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The Definitive Guide: The Most Famous Landmark in Every Arab Country

Whether manmade or natural, landmarks are the ambassadors of a country. One quick look at a landmark should easily help you identify the country it’s from. So what are the most famous landmarks of every Arab country? Put your memory caps on and check the slideshow above to view our compiled list on this week’s Definitive Guide.

Iraq: The Swords of Qadisiyah are perhaps Baghdad’s most recognizable monuments, unveiled in 1989. The triumphal arches are located at the entrance of the Great Celebration Squares and the parade ground commemorating the Iran-Iraq war.
Iraq: The Swords of Qadisiyah are perhaps Baghdad’s most recognizable monuments, unveiled in 1989. The triumphal arches are located at the entrance of the Great Celebration Squares and the parade ground commemorating the Iran-Iraq war.
Egypt: As one of the Seven Wonders of the World still in existence, the Giza Necropolis doesn’t need any introduction. It simply must be visited.
Egypt: As one of the Seven Wonders of the World still in existence, the Giza Necropolis doesn’t need any introduction. It simply must be visited.
United Arab Emirates: Burj Khalifah, the world’s tallest building, beat out Burj Al Arab as Dubai’s definitive landmark.
United Arab Emirates: Burj Khalifah, the world’s tallest building, beat out Burj Al Arab as Dubai’s definitive landmark.
Qatar: The Aspire Tower was already mentioned in last week’s Definitive Guide as the tallest building in Qatar. It contains a sports museum, hotel and revolving restaurant.
Qatar: The Aspire Tower was already mentioned in last week’s Definitive Guide as the tallest building in Qatar. It contains a sports museum, hotel and revolving restaurant.
Sultan Qaboos Grand Mosque
Oman: The main mosque in Oman is the Sultan Qaboos Grand Mosque, it took more than 6 years to build and was completed in 2001. The entire floor of Sultan Qaboos Grand Mosque is covered by a single piece carpet, the second largest in the world.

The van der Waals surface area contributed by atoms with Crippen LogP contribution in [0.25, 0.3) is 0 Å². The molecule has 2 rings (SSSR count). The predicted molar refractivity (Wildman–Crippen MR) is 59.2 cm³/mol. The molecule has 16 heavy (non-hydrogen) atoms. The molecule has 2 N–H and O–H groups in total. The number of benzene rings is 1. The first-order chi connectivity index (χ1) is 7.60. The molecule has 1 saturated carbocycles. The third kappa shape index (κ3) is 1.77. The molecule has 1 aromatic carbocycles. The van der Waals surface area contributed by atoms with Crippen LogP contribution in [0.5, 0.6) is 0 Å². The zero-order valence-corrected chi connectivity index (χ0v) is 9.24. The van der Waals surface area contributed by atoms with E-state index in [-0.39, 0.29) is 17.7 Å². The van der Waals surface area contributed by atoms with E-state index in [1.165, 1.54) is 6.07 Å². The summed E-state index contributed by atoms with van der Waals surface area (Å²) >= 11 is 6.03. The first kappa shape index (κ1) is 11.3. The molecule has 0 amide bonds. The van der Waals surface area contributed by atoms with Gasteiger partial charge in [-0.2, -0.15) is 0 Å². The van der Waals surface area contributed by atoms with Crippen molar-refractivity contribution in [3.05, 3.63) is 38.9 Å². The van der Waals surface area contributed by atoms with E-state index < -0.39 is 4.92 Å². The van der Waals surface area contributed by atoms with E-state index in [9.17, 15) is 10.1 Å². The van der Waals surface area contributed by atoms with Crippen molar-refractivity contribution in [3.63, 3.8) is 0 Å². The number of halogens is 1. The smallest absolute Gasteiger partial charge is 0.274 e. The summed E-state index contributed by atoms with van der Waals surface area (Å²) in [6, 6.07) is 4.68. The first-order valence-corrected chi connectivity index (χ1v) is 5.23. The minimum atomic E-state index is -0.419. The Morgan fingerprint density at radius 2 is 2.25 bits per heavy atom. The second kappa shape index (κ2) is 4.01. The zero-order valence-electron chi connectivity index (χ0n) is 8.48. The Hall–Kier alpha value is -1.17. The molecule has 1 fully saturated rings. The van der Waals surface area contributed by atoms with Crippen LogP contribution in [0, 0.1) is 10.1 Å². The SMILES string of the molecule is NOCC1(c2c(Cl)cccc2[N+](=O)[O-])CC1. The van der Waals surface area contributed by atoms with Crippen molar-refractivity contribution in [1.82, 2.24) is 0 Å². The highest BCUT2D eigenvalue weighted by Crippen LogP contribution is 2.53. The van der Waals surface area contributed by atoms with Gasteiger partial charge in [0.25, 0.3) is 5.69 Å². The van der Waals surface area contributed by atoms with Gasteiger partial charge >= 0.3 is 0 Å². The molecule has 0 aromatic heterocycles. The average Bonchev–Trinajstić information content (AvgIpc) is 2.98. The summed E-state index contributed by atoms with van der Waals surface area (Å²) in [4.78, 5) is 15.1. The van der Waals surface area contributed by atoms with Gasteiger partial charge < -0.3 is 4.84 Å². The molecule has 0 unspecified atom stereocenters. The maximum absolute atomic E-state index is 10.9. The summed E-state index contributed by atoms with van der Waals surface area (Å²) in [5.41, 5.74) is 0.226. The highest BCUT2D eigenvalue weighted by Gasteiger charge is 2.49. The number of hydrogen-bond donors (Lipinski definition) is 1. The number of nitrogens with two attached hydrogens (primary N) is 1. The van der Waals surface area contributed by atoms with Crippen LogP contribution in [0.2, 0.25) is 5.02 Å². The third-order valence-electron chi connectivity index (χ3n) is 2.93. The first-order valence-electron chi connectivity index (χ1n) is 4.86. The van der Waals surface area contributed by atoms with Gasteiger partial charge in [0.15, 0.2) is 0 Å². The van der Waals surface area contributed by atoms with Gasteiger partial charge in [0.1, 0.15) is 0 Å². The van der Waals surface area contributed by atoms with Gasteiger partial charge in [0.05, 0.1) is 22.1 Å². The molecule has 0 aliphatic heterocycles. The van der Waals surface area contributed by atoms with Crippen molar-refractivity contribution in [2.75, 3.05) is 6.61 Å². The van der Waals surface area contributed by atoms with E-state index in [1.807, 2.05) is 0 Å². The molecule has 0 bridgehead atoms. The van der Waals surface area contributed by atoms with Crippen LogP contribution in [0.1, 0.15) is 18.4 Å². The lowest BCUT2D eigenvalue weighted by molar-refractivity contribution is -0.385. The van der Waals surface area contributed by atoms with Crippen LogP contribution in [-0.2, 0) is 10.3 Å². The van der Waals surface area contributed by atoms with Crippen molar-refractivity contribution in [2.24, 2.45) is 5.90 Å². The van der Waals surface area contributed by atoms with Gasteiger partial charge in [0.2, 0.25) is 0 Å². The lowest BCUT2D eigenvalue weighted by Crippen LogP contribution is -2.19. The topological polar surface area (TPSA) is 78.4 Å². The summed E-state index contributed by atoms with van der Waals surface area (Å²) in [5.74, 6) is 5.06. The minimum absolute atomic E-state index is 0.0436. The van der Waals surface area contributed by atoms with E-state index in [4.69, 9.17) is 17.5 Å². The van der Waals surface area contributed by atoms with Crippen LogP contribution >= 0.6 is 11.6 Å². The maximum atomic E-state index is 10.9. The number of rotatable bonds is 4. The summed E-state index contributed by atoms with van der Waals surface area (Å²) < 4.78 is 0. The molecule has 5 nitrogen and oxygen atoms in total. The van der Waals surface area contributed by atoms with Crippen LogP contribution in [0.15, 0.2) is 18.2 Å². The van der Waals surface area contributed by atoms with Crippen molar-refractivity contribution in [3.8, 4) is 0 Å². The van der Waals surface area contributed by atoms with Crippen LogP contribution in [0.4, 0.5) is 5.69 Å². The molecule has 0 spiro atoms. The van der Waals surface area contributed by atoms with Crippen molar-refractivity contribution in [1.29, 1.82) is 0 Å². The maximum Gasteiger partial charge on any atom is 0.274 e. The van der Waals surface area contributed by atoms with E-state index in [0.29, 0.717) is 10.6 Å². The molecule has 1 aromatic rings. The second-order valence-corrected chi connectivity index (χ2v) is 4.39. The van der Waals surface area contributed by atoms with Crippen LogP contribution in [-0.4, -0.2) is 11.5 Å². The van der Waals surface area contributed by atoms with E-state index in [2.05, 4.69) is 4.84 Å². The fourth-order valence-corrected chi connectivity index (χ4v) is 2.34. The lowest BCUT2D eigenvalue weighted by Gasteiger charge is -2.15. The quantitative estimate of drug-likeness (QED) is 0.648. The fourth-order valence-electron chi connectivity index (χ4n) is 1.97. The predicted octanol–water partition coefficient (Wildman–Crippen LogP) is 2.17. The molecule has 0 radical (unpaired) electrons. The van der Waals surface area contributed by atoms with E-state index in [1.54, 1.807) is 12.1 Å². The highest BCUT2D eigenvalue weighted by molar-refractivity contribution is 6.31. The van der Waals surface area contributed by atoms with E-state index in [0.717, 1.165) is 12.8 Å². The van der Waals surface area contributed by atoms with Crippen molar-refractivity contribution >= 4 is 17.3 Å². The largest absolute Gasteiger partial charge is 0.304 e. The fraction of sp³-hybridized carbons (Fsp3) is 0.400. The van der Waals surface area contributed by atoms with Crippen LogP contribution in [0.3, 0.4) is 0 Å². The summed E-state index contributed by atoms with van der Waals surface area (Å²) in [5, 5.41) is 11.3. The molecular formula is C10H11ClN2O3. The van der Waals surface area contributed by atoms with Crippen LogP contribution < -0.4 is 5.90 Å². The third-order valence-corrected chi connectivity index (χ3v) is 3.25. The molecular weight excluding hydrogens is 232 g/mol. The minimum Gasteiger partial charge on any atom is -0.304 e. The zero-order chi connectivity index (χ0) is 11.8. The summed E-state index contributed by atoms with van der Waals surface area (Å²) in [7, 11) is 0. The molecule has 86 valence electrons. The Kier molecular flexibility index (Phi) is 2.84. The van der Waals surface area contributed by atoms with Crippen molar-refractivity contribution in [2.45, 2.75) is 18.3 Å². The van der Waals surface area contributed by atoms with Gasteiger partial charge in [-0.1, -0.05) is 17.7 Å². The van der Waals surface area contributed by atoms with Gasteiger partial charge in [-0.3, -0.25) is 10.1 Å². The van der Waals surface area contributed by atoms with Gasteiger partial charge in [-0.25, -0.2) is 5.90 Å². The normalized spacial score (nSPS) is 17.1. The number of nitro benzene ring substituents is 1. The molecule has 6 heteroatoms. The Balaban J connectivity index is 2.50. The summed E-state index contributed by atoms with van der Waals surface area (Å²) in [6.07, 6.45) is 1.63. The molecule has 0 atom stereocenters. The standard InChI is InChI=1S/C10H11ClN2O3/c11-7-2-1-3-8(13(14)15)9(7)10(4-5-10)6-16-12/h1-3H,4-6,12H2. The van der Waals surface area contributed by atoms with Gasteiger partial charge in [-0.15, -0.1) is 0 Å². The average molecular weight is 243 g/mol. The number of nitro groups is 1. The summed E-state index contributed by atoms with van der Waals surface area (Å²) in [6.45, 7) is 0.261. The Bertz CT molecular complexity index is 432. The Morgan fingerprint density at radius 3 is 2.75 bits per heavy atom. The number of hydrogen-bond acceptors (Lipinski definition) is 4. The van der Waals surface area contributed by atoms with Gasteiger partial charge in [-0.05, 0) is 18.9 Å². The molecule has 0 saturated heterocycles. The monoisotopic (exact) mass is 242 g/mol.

The Old City of Sanaa
Yemen: The Old City of Sanaa in its entirety defines Yemen. The capital city made entirely of clay dates back to sixth century B.C. and is considered a UNESCO World Heritage Site.
Assal/Honey Lake
Djibouti: Assal/Honey Lake is basically Djibouti’s own Dead Sea! It is the third lowest point on Earth, and is the world’s largest salt reserve.
Tadrart Acacus
Libya: The next time you see prehistoric cave paintings, think of Libya. More specifically, think of Tadrat Acacus, the mountain range in the western Libya, which is filled with a huge variety of rock art.
Martyr’s Memorial
Algeria: Martyr’s Memorial (Makam Echahid), built in 1982 commemorates the Algerian war of independence
Badjanani Mosque
Comoros: While the islands of the Union of Comoros themselves are landmarks of natural beauty themselves, perhaps the most iconic individual landmark is in the capital Moroni; the Badjanani Mosque.
The Pyramids of Meroe
Sudan: The Pyramids of Meroe, also known as Begarawiyah, are sort of the mini versions of Egyptian pyramids. In fact, the rulers of the Kushite Kingdom who built these pyramid were both inspired by and competed against the ancient Egyptians.